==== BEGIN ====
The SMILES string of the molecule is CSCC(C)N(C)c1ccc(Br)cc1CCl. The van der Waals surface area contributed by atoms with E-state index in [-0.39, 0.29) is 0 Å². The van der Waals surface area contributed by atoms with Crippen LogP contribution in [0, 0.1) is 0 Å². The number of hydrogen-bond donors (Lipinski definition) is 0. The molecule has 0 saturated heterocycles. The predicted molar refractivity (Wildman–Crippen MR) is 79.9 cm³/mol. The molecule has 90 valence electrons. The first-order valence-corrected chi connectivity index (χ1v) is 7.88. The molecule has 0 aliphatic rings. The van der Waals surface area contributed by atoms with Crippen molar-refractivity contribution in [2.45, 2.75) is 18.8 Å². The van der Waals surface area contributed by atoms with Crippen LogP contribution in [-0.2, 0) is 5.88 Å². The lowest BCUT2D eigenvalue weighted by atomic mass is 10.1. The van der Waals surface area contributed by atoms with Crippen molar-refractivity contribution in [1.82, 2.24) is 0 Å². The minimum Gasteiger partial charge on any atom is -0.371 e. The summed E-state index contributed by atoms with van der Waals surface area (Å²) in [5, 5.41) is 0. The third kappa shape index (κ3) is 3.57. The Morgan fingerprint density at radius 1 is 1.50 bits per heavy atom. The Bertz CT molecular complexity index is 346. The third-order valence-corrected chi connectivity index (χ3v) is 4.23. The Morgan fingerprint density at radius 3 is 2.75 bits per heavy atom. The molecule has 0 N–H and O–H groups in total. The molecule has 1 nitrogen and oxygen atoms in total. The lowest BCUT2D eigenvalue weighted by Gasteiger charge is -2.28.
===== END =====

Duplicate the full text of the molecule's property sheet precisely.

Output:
The SMILES string of the molecule is CSCC(C)N(C)c1ccc(Br)cc1CCl. The van der Waals surface area contributed by atoms with E-state index in [-0.39, 0.29) is 0 Å². The van der Waals surface area contributed by atoms with Crippen LogP contribution in [0, 0.1) is 0 Å². The number of hydrogen-bond donors (Lipinski definition) is 0. The molecule has 0 saturated heterocycles. The predicted molar refractivity (Wildman–Crippen MR) is 79.9 cm³/mol. The molecule has 90 valence electrons. The first-order valence-corrected chi connectivity index (χ1v) is 7.88. The molecule has 0 aliphatic rings. The van der Waals surface area contributed by atoms with Crippen molar-refractivity contribution in [2.45, 2.75) is 18.8 Å². The van der Waals surface area contributed by atoms with Crippen LogP contribution in [-0.2, 0) is 5.88 Å². The lowest BCUT2D eigenvalue weighted by atomic mass is 10.1. The van der Waals surface area contributed by atoms with Crippen molar-refractivity contribution in [1.82, 2.24) is 0 Å². The minimum Gasteiger partial charge on any atom is -0.371 e. The summed E-state index contributed by atoms with van der Waals surface area (Å²) in [5, 5.41) is 0. The third kappa shape index (κ3) is 3.57. The Morgan fingerprint density at radius 1 is 1.50 bits per heavy atom. The Bertz CT molecular complexity index is 346. The third-order valence-corrected chi connectivity index (χ3v) is 4.23. The Morgan fingerprint density at radius 3 is 2.75 bits per heavy atom. The molecule has 0 N–H and O–H groups in total. The molecule has 1 nitrogen and oxygen atoms in total. The lowest BCUT2D eigenvalue weighted by Gasteiger charge is -2.28.